Councillors voice support for revamp of Scapa Flow memorial area

The plans were discussed at a meeting of the harbour authority sub-committee on Tuesday.

Councillors voice support for revamp of Scapa Flow memorial area LDRS
Scapa Flow: Councillors have voiced their support over plans for a new building.

Councillors in Orkney have voiced their support for a new building at Scapa Flow, which would house an exhibition on HMS Royal Oak and Scapa Flow.

The plans were discussed at a meeting of the harbour authority sub-committee on Tuesday.

The vice-chairman of the committee, Andrew Drever, called it “a huge move forward”.

Councillor Rob Crichton added: “I am totally, utterly and wholeheartedly behind it.”

The new ‘T-shaped’ building would replace the wooden shed that has stood there for around 40 years.

A council report noted that the shed is in poor condition.

As well as serving as a store for the council, the new building would house an exhibition.

Development: The proposed building would house an exhibition on HMS Royal Oak.LDRS
Development: The proposed building would house an exhibition on HMS Royal Oak.

A council report said it would provide a “21st-century display area for the HMS Royal Oak Association”.

There would also be information on the wider history of Scapa Flow.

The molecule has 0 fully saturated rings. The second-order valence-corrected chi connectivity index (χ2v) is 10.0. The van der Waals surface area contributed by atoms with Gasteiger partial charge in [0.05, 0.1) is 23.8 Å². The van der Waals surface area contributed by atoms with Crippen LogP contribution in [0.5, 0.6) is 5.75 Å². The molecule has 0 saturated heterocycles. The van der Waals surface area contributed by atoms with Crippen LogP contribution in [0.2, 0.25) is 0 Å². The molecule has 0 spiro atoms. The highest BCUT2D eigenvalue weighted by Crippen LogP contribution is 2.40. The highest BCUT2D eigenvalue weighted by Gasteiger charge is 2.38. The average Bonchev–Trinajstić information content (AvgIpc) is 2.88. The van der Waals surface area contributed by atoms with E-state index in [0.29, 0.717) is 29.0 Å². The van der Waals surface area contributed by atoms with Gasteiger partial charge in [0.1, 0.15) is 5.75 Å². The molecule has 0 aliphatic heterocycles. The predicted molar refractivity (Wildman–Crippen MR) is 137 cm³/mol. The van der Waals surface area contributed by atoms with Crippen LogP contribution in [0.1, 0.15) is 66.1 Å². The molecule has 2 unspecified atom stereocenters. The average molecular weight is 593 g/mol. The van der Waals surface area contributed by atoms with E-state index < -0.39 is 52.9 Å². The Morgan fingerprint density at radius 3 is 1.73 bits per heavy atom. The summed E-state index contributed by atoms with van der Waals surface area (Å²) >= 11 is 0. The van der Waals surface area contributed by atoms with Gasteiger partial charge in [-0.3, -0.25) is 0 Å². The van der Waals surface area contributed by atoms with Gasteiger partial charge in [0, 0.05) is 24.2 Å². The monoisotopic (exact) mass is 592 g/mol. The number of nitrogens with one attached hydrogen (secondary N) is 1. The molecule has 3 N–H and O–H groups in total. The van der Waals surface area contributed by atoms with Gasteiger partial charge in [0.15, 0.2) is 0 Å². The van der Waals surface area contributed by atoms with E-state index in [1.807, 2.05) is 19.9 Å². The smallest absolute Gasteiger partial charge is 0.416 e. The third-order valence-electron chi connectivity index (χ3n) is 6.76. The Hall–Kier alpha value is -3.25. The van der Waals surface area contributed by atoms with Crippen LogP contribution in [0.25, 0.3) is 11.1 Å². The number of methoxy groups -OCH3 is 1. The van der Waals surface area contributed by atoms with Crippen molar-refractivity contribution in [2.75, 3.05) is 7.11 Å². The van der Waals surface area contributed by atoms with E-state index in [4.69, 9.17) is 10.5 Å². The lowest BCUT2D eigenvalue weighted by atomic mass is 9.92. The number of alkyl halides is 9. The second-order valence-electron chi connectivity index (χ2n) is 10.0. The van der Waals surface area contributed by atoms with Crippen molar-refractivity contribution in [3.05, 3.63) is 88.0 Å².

The memorial garden is also said to be in need of a “revamp”.

An annual memorial event is held at the garden to remember the 835 sailors lost in the sinking of the HMS Royal Oak, in October 1939.

During Tuesday’s meeting, councillors were told that the exhibition would also feature information about HMS Vanguard, which also sank in the flow, and the pioneering aviator Edwin Dunning.

Orkney Islands: The current shed at Scapa Flow.LDRS
Orkney Islands: The current shed at Scapa Flow.

Councillor Owen sought assurances over the wood cladding planned to be used on the new building.

He expressed concern that it may not cope with the weather conditions, at what is quite an exposed spot.

In reply, he was told that plans included using “the right wood”.

However, the proposals still have some way to go and have now been approved to go to the council’s policy and resources sub-committee.

The project is estimated to cost £500,000.

An application has been made to Crown Estate Scotland to cover the full cost. The harbour authority expects to hear whether they’ve got the funding in March.

By local democracy reporter Andrew Stewart